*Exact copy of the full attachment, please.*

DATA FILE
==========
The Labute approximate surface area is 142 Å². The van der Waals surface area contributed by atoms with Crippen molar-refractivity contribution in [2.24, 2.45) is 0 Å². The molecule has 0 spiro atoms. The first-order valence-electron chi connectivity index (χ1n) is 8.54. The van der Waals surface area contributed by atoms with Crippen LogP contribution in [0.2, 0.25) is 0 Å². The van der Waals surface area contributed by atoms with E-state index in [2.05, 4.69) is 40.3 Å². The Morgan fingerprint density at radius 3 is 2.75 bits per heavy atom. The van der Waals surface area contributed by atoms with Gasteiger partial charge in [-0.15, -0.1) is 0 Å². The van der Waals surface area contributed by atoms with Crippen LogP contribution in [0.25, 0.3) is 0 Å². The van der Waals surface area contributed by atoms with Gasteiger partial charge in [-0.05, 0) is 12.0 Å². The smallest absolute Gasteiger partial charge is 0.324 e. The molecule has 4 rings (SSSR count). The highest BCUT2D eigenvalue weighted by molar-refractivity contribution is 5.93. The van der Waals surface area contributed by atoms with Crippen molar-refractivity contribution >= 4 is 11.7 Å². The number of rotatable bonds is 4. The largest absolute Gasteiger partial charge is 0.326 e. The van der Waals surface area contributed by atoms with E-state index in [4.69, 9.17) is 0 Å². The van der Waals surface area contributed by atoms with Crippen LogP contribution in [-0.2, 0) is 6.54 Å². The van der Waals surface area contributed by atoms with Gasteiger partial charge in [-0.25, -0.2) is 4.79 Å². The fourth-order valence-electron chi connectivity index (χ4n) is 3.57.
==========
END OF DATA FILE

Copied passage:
The Labute approximate surface area is 142 Å². The van der Waals surface area contributed by atoms with Crippen molar-refractivity contribution in [2.24, 2.45) is 0 Å². The molecule has 0 spiro atoms. The first-order valence-electron chi connectivity index (χ1n) is 8.54. The van der Waals surface area contributed by atoms with Crippen LogP contribution in [0.2, 0.25) is 0 Å². The van der Waals surface area contributed by atoms with E-state index in [2.05, 4.69) is 40.3 Å². The Morgan fingerprint density at radius 3 is 2.75 bits per heavy atom. The van der Waals surface area contributed by atoms with Gasteiger partial charge in [-0.15, -0.1) is 0 Å². The van der Waals surface area contributed by atoms with Crippen LogP contribution in [0.25, 0.3) is 0 Å². The van der Waals surface area contributed by atoms with Gasteiger partial charge in [-0.05, 0) is 12.0 Å². The smallest absolute Gasteiger partial charge is 0.324 e. The molecule has 4 rings (SSSR count). The highest BCUT2D eigenvalue weighted by molar-refractivity contribution is 5.93. The van der Waals surface area contributed by atoms with Crippen molar-refractivity contribution >= 4 is 11.7 Å². The number of rotatable bonds is 4. The largest absolute Gasteiger partial charge is 0.326 e. The van der Waals surface area contributed by atoms with E-state index in [4.69, 9.17) is 0 Å². The van der Waals surface area contributed by atoms with Crippen LogP contribution in [-0.2, 0) is 6.54 Å². The van der Waals surface area contributed by atoms with Gasteiger partial charge in [-0.25, -0.2) is 4.79 Å². The fourth-order valence-electron chi connectivity index (χ4n) is 3.57.